This week, we take a moment to review a pair of WOD Gear’s Crop Pants.
Item: WOD Gear Crop Pants
Price: $65 USD
Manufacturer: WOD Gear
During my very first CrossFit class—a fundamentals course—I wore a pair of shorts that still haunt me to this day. They were navy blue mesh shorts with an interior lining that came down to a little lower than mid-thigh. I’ve worn them before to do everything from rake the yard and read a book to take a walk and ride my bike. Despite having not worked out in them all that much, I really didn’t think they’d cause me many issues.
I was a wrong.
For skill work that evening, we did partner handstands, where you kick up your legs into the hands of another person. Not too brag but for my first day, my handstands were actually quite good (thanks, yoga!)—that is until my short legs shifted down and I looked like a was wearing adult pull-ups. Still, it was a short amount of time, and my partner—did I mention I was paired up with my coach?!?!—didn’t point and laugh. I figured I survived.
That is until wall balls.
Apparently, the short legs slide easy when upside down, but not so much when right side up. Instead, the lining kept getting caught up on my bulging thigh muscles (or cellulite—I’m not here to argue semantics) causing the waist to pull down ever so slightly with each squat. Despite a lot of stopping to readjust, I know it was all “I see London, I see France” in that class. From that point forward, I pledged my allegiance to crop pants.
I’ve worn all sorts of crop pants (or as my husbands calls them, “shants” for short pants), so I was pretty excited to try WOD Gear’s brand. I gave both the Pink and Gray Crop Pants and the Black and Quilted Crop Pants a go. They were both very similar to one another, so except where noted below, I’m going to refer to them as the same pants. I apologize in advance for the type casting of athletic wear.
Stays Put—If you didn’t already know, crack is whack. And CrossFit crack is even whacker. I prefer my business to stay my business, which requires a waistband that stays put and doesn’t offer peep shows. These pants kept my dairy aire covered whether I was upside down, right side up or on my side.
Rightly Tight—I’m a pear, or in song terms “Baby Got Back”—and I’m baby (just don’t put me in a corner…that’s a Dirty Dancing reference I couldn’t pass up). With this in mind, I require my crop pants to keep as much wiggle and jiggle out of it whenever possible. These pants have a “four-way stretch material providing both support and mobility.” For the sake of the WOD, I want the mobility, but for the sake of my peers, I need the support. The material held me in snug as a bug in rug.
Cuteness—I know the men reading this might be rolling their eyes, but I think my females will back me when I say a little bit of cuteness goes a long way for your confidence. The Pink and Gray pair (also available in Purple and Gray) has a pink waist band with the WOD Gear emblem. The color is cute and the logo looks tough, which together makes it Grrrrrr-ly.
Length—While I tend to wear crop pants that come to just below my knees, these pants are a little longer and come to about end of calf. At first I didn’t think I’d like this, but I found that I could push them up a bit or wear them long. Come winter, the length will keep the chill off my calves. So it turns out the extra inches makes it more versatile, proving once again—size does matter.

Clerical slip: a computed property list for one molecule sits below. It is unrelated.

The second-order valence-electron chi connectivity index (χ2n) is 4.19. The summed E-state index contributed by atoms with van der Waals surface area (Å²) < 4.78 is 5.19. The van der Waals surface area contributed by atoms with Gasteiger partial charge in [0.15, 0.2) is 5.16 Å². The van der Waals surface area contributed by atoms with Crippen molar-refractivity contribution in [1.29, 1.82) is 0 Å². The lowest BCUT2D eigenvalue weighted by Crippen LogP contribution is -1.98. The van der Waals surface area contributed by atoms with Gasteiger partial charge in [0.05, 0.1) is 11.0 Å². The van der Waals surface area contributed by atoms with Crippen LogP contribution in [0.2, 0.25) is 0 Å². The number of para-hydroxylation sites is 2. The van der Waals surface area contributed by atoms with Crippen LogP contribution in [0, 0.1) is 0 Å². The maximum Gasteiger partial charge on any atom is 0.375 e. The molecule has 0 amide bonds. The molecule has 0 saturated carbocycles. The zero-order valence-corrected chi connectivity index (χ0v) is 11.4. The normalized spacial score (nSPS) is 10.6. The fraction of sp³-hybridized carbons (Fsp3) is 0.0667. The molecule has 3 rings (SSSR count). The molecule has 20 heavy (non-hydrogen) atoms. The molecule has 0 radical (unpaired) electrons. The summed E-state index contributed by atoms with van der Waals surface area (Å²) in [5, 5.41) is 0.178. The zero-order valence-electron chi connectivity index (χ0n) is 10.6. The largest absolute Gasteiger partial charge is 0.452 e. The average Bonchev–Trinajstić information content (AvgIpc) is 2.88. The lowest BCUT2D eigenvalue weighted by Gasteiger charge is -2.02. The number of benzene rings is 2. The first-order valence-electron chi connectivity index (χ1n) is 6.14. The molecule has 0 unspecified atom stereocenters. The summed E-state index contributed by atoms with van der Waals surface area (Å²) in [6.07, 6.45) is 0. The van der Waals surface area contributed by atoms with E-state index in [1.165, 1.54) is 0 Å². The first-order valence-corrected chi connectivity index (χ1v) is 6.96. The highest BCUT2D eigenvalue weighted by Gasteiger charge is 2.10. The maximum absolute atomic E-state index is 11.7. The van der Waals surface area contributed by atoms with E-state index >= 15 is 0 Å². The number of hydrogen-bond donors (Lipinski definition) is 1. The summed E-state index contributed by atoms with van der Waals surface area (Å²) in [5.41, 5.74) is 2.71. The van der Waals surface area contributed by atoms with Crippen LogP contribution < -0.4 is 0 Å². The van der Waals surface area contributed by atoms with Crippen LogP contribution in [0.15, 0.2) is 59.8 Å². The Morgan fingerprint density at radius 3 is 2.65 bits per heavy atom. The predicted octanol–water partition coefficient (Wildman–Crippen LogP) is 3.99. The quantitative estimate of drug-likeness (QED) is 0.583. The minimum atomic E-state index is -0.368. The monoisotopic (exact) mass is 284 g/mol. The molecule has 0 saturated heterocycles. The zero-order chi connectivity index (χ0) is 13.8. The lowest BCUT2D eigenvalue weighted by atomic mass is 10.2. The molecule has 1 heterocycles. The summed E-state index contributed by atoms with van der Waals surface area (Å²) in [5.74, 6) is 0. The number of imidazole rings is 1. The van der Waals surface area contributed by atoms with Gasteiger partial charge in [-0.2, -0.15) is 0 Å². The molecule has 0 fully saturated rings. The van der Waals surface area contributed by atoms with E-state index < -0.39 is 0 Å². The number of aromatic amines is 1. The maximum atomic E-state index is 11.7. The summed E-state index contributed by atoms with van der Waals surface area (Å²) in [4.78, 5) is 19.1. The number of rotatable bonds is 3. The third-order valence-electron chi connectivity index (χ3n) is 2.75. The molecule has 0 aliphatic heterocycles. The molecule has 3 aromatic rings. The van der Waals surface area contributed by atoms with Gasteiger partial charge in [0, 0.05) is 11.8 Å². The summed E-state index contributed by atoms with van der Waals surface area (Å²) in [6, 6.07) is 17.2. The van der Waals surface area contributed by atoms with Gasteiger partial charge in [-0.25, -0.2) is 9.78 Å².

Seams—I typically either work out or coach in the morning, which on any given day means I potentially go from wearing crop pants to wearing a skirt or dress at my corporate day job. The seams of the pants leave lines on my legs that take a while to go away. While this isn’t a complaint of only these pants, as I’ve yet to find a pair of crop pants that don’t do this, I’d have given five thumbs up if the pants left my skin seam-free—and if I had three extra thumbs.
Useless Pocket—Just left of center is a pocket that is in the waistband. Again, just about every pair of crop pants I own have a pocket somewhere, but I rarely if ever use it. The pocket is big enough to hold your driver’s license or maybe your iPod depending on the player model. Some of my pants have zippers or fold-over flaps to protect what’s inside. However, in the WODGear pants, it’s just an open slot, which makes your belongings somewhat vulnerable. If you’re a small pocket user, feel free to shift this to “The Goods.” Otherwise, I just don’t think it adds much.
Sheen—When crop pants are cheap or worn, they can start to dull out, and your skin shows through. And if this describes your pants, for the sake of everyone, it’s time to buy new ones! When I first wore the WODGear pants, I got a little nervous, because there is a slight sheen to the material that at first had me doing double takes thinking it was my skin showing through. I’m happy to report that it’s just the material. However, if I thought it was my skin, it made me worry that other people thought I was wearing see-through pants. It doesn’t stop me from wearing them now—and I really don’t think about it anymore—but it is good to notice, and correct others if they’re staring at you oddly.
If you’re looking for pants that offer support, coverage, and mobility, these WOD Gear crop pants are for you. I wish the price wasn’t so high. WOD Gear is a newer apparel company, so $58 seems a touch high. However, if they hold up and don’t lose their stretch, than they’re well worth the cash. I wasn’t able to put longevity to the test just yet, so I didn’t want to list the price as a bad. After all, you get what you pay for. And for me, coverage is well worth the cost.
You can check out WOD Gear’s full range of clothing and apparrel at there website WOD Gear Clothing here [wzslider transition=”‘slide'”]